Pre-trial hearing set by Central Labour Court as employer held Social Security Office and employee liable for the “unlawful” order issued by the SSO officers in Samut Sakhon

Press Release

For immediate release on 3 May 2013

Pre-trial hearing set by Central Labour Court as employer held Social Security Office and employee liable for the “unlawful” order issued by the SSO officers in Samut Sakhon 

On 1 May 2013, at 09.30, the Central Labour Court set out the date for pretrial hearing as the Kyoto Packaging Co., Ltd. sued Social Security Office (SSO) and Mr. Tun Aye, their employee, as the competent officer of the 1994 Workmen’s Compensation Act had issued a directive no. 4/2555 requesting the employer to provide compensation to Mr. Tun Aye (a) Thon (Burmese). Mr. Tun Aye was an employee of Kyoto Packaging, Samut Sakhon Branch, and got injured while working with plastic compression machine causing his left thumb to lose its capacity by 80%, left middle finger by 90%, left index and ring fingers by 78%, and in total, his physical capacity is compromised by 40%. Thus, the employer was ordered to provide the compensation for the amount of 274,560 baht as per the Workmen’s Compensation Act. The plaintiff in this case disagreed with the order and therefore appealed to the Workmen’s Compensation Fund Committee. The Committee in its resolution 282/2555 dismissed the appeal. Thus, the plaintiff is now holding the SSO and their employee liable in court as they deem that “the directive of the competent officer of Samut Sakhon SSO and the decision made by the Workmen’s Compensation Fund Committee were unlawful as the injuries sustained by Mr. Tun Aye were “self-inflicted by his intent”. The Court is asked to revoke the decision and order of the accused including the directive no. 4/2555 dated 8 May 2012 and the decision no. 282/2555 dated 5 October 2012 by the Workmen’s Compensation Fund Committee. Thus, Mr. Tun Aye complained to the Migrant Justice Program (MJP), the Human Rights and Development Foundation (HRDF), the chapter in Samut Sakhon to seek legal counseling and assistance.

During the hearing, Mr. Tun Aye declared to the court that he would agree to accept 200,000 baht as compensation to settle the case. The attorney of the plaintiff informed the court that he needs to explain the offer to the plaintiff and will inform the court during the first witness examination hearing on 28 August 2013.

Miss Janjira Junpaew, attorney of the defendant, opined that factually and legally, the employee is entitled to received compensation as per Section 18(1) and (2) of the 1994 Workmen’s Compensation  Act and the compensation cannot be exempted by Section 22(2) since the injuries were work-related. The employer is obliged to carry out his legal duty, but instead invokes Section 53 to hold SSO liable and to ask the Court to revoke the directive of the competent officer and the decision by the Workmen’s Compensation Fund Committee. The employee is also held liable jointly with SSO. Nevertheless, if there is mediation, and the employee is satisfied by the amount of compensation offered by the employer, the case can be settled, though the amount will likely be lower than the one required by law. Though labour law is concerned with public order, but mediation can be made to reduce the amount of compensation beyond the legal minimum. Though such mediation may reduce the number of cases brought to the court by the employers, but it undeniably compromises the intent of the Workmen’s Compensation Act since the amount mediated is usually lower than a normal compensation.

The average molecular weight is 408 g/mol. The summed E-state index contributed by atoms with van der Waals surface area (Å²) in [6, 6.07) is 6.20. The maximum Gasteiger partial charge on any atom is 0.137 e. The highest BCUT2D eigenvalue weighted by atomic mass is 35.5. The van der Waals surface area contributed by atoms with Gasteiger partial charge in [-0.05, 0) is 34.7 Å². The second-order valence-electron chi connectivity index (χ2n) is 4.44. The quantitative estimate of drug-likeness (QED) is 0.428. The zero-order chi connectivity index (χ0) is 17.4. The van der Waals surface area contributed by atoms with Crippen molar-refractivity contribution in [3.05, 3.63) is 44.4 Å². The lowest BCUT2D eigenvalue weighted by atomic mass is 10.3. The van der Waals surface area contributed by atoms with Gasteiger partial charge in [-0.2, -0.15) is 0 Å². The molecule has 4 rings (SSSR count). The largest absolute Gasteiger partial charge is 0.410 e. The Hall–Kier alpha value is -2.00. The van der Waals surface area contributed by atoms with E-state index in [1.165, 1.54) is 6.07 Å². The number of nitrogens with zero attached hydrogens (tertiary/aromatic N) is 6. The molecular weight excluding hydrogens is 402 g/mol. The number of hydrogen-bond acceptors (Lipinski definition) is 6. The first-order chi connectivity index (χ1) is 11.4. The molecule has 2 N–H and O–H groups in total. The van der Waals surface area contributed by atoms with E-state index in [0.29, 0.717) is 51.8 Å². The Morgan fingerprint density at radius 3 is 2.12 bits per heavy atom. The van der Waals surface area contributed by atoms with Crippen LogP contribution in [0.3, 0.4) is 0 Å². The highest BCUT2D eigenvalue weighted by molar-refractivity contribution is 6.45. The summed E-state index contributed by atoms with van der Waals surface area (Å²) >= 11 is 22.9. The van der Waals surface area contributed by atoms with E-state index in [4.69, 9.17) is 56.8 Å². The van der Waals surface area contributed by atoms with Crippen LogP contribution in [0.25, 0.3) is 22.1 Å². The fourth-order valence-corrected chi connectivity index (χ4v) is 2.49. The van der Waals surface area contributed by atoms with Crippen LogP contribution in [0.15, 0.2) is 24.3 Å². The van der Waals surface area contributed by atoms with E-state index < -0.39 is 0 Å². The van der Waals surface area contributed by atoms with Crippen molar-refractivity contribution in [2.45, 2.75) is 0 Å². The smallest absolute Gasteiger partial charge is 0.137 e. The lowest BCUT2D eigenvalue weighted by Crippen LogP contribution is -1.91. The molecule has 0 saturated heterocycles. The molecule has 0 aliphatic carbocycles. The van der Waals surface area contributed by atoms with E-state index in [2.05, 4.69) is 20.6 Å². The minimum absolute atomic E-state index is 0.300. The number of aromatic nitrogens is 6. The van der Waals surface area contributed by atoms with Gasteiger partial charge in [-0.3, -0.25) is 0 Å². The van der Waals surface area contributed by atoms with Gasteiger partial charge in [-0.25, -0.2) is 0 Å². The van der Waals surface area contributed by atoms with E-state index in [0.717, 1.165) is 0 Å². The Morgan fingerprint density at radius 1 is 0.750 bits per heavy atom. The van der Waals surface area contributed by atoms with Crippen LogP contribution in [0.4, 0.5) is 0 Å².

In addition, HRDF seems that SSO should make more effort to invoke the Workmen’s Compensation Fund Act to demand the employers to make contributions to the Fund. In addition, SSO should consider revoking the circular no. RS0711/W 751 dated 31 May 2012 which specifies that only an employee of an employer that has made contributions to the Fund is entitled to the compensation.  And despite the migrant worker has a valid work permit, they might not be entitled to receive the compensation if their employer fail to make contribution to the Fund.  Such a requirement is a breach of the purpose of the Act meant to provide protection to all workers suffering from occupational health including work-related injuries, disability, disappearance and death. It also encompasses protection of an employee suffering from a disease caused by the working environment or condition.

For more information, please contact Janjira Junpaew, attorney, 083-907 2032 or Preeda Tongchumnum, Deputy Secretary General of Human Rights and Development Foundation (HRDF), 089 459 0212